"Please accept my sincere gratitude for your recent decision to exclude the Flathead Valley from B.P. Canada Energy Company's Tenure Referral," he stated. "I thank you for your leadership on this issue and your recognition of the unique ecological values and environmental sensitivity of the transboundary Flathead River Basin."
Mr. Schweitzer said he remains concerned because there are still proposals for coal or hard-rock mines in the Flathead, and because BP's coal-bed methane plans in the Elk Valley, just to the north, could have downstream impact.
The tone of his letter, however, was conciliatory, and it opened the door for Mr. Campbell if the Liberals [governing party of BC] want to make peace with Montana over the Flathead.
"I would welcome a meeting with you at a time and place convenient to you," Mr. Schweitzer concluded.
That sounds like a governor that works with a foreign government.
Next, I found the name of the governor of Maine (John Baldacci) and searched for his name along with "Canada". The first item is a fun one. From "N.B., Maine leaders agree to a steep wager", in the Globe and Mail, September 5, 2007:
[New Brunswick] Premier Shawn Graham and Governor John Baldacci have agreed to climb the highest mountain peaks in Maine and New Brunswick - Mount Katahdin and Mount Carleton, respectively - together next summer. Both men are active promoters of fitness, and say they want to promote the international Appalachian Trail.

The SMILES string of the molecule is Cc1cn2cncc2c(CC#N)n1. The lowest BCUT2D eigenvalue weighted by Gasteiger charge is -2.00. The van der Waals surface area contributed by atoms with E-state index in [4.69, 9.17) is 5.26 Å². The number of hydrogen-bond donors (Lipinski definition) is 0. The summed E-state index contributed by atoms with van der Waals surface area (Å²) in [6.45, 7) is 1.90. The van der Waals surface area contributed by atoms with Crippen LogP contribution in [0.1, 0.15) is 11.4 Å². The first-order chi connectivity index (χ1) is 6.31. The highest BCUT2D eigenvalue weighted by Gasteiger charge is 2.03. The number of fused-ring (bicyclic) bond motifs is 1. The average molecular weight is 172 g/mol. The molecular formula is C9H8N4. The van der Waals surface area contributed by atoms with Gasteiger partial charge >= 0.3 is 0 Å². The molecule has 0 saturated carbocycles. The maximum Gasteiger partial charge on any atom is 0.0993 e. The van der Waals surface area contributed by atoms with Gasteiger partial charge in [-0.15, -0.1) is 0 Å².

OK, that's fluff. A lot of the stories are about a recent flood. From "Flood aid coming, N.B. premier says; St. John River reaching record level", in the May 2, 2008 edition of the Gazette:
"What I saw there yesterday was something I've never, ever seen before - homes moving downstream off of their foundations, 600 families and individuals had to be evacuated," Maine Governor John Baldacci, who will survey the region with Graham today, told reporters.
These guys work together and play together, it seems. This next one is tough to quote. "Maine tells utilities to review agreements on membership in regional grid operator" in Power Markets Week, a trade journal, April 14, 2008. Maine's public utility commission wants to explore making power deals with Canada, and Baldacci asked the legislature to get Maine out of its current power deal to make this quicker.
That's enough for that guy. Maybe Canada is too much like the US for this to be significant. So I turned to governor Rick Perry of Texas. Again, we have an executing-foreign-nationals dispute. From "Showdown over a Texas execution", in the Christian Science Monitor, July 31, 2008: